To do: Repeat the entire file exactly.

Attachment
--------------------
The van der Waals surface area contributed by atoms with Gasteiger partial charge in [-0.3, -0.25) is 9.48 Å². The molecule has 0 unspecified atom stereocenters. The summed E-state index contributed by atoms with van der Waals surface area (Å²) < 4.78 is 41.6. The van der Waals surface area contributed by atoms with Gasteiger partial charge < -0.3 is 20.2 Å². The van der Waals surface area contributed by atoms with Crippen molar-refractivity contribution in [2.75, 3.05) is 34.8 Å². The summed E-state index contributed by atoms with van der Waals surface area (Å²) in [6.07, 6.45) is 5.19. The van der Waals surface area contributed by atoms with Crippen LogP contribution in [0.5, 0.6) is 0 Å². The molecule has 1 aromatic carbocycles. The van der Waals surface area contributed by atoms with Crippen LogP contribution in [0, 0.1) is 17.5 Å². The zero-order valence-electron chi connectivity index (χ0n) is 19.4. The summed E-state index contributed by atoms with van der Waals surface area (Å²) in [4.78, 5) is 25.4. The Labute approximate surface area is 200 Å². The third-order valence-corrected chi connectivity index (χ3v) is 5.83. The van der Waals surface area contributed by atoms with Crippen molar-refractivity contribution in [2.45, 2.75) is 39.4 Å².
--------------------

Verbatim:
The van der Waals surface area contributed by atoms with Gasteiger partial charge in [-0.3, -0.25) is 9.48 Å². The molecule has 0 unspecified atom stereocenters. The summed E-state index contributed by atoms with van der Waals surface area (Å²) < 4.78 is 41.6. The van der Waals surface area contributed by atoms with Gasteiger partial charge < -0.3 is 20.2 Å². The van der Waals surface area contributed by atoms with Crippen molar-refractivity contribution in [2.75, 3.05) is 34.8 Å². The summed E-state index contributed by atoms with van der Waals surface area (Å²) in [6.07, 6.45) is 5.19. The van der Waals surface area contributed by atoms with Crippen LogP contribution in [0.5, 0.6) is 0 Å². The molecule has 1 aromatic carbocycles. The van der Waals surface area contributed by atoms with Crippen LogP contribution in [0, 0.1) is 17.5 Å². The zero-order valence-electron chi connectivity index (χ0n) is 19.4. The summed E-state index contributed by atoms with van der Waals surface area (Å²) in [4.78, 5) is 25.4. The Labute approximate surface area is 200 Å². The third-order valence-corrected chi connectivity index (χ3v) is 5.83. The van der Waals surface area contributed by atoms with Crippen molar-refractivity contribution in [2.45, 2.75) is 39.4 Å².